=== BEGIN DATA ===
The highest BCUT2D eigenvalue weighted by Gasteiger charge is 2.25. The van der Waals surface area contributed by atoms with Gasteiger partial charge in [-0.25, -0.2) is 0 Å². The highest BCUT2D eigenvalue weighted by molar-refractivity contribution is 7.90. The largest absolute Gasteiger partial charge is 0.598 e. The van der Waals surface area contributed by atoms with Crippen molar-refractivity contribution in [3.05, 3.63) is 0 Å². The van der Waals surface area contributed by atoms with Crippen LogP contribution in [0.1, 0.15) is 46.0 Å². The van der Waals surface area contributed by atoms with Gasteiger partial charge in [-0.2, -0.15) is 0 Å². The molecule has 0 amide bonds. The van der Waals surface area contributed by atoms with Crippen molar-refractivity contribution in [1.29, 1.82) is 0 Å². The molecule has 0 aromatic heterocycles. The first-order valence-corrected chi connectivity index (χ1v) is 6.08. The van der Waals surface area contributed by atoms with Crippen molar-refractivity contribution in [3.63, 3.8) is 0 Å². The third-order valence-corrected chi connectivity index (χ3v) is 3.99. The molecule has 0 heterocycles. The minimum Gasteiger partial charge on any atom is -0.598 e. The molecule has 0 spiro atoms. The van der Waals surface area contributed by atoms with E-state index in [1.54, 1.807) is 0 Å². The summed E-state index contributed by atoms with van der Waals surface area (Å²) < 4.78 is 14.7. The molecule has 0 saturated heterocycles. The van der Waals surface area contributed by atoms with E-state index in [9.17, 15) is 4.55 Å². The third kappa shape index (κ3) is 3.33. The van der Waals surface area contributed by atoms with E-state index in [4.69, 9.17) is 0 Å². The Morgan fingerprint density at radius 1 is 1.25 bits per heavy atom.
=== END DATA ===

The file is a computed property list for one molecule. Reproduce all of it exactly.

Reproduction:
The highest BCUT2D eigenvalue weighted by Gasteiger charge is 2.25. The van der Waals surface area contributed by atoms with Gasteiger partial charge in [-0.25, -0.2) is 0 Å². The highest BCUT2D eigenvalue weighted by molar-refractivity contribution is 7.90. The largest absolute Gasteiger partial charge is 0.598 e. The van der Waals surface area contributed by atoms with Crippen molar-refractivity contribution in [3.05, 3.63) is 0 Å². The van der Waals surface area contributed by atoms with Crippen LogP contribution in [0.1, 0.15) is 46.0 Å². The van der Waals surface area contributed by atoms with Gasteiger partial charge in [-0.2, -0.15) is 0 Å². The molecule has 0 amide bonds. The van der Waals surface area contributed by atoms with Crippen molar-refractivity contribution in [1.29, 1.82) is 0 Å². The molecule has 0 aromatic heterocycles. The first-order valence-corrected chi connectivity index (χ1v) is 6.08. The van der Waals surface area contributed by atoms with Crippen molar-refractivity contribution in [3.63, 3.8) is 0 Å². The third-order valence-corrected chi connectivity index (χ3v) is 3.99. The molecule has 0 heterocycles. The minimum Gasteiger partial charge on any atom is -0.598 e. The molecule has 0 spiro atoms. The van der Waals surface area contributed by atoms with E-state index in [1.54, 1.807) is 0 Å². The summed E-state index contributed by atoms with van der Waals surface area (Å²) < 4.78 is 14.7. The molecule has 0 saturated heterocycles. The van der Waals surface area contributed by atoms with E-state index in [9.17, 15) is 4.55 Å². The third kappa shape index (κ3) is 3.33. The van der Waals surface area contributed by atoms with E-state index in [4.69, 9.17) is 0 Å². The Morgan fingerprint density at radius 1 is 1.25 bits per heavy atom.